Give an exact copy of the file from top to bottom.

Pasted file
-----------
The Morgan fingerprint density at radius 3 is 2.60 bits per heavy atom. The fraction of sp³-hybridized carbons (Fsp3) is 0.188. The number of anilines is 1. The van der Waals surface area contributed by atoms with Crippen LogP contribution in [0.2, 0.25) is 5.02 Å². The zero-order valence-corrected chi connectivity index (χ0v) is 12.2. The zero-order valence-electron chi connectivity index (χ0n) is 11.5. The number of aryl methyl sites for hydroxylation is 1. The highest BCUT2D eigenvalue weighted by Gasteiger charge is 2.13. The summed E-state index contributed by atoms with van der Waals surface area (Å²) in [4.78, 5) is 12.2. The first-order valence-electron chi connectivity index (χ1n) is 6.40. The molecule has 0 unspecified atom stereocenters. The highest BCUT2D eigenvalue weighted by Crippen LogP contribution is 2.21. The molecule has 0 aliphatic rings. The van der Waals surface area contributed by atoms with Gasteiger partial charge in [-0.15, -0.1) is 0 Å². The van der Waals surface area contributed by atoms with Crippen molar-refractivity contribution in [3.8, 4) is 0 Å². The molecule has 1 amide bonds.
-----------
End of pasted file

The Morgan fingerprint density at radius 3 is 2.60 bits per heavy atom. The fraction of sp³-hybridized carbons (Fsp3) is 0.188. The number of anilines is 1. The van der Waals surface area contributed by atoms with Crippen LogP contribution in [0.2, 0.25) is 5.02 Å². The zero-order valence-corrected chi connectivity index (χ0v) is 12.2. The zero-order valence-electron chi connectivity index (χ0n) is 11.5. The number of aryl methyl sites for hydroxylation is 1. The highest BCUT2D eigenvalue weighted by Gasteiger charge is 2.13. The summed E-state index contributed by atoms with van der Waals surface area (Å²) in [4.78, 5) is 12.2. The first-order valence-electron chi connectivity index (χ1n) is 6.40. The molecule has 0 unspecified atom stereocenters. The highest BCUT2D eigenvalue weighted by Crippen LogP contribution is 2.21. The molecule has 0 aliphatic rings. The van der Waals surface area contributed by atoms with Gasteiger partial charge in [-0.15, -0.1) is 0 Å². The van der Waals surface area contributed by atoms with Crippen molar-refractivity contribution in [3.8, 4) is 0 Å². The molecule has 1 amide bonds.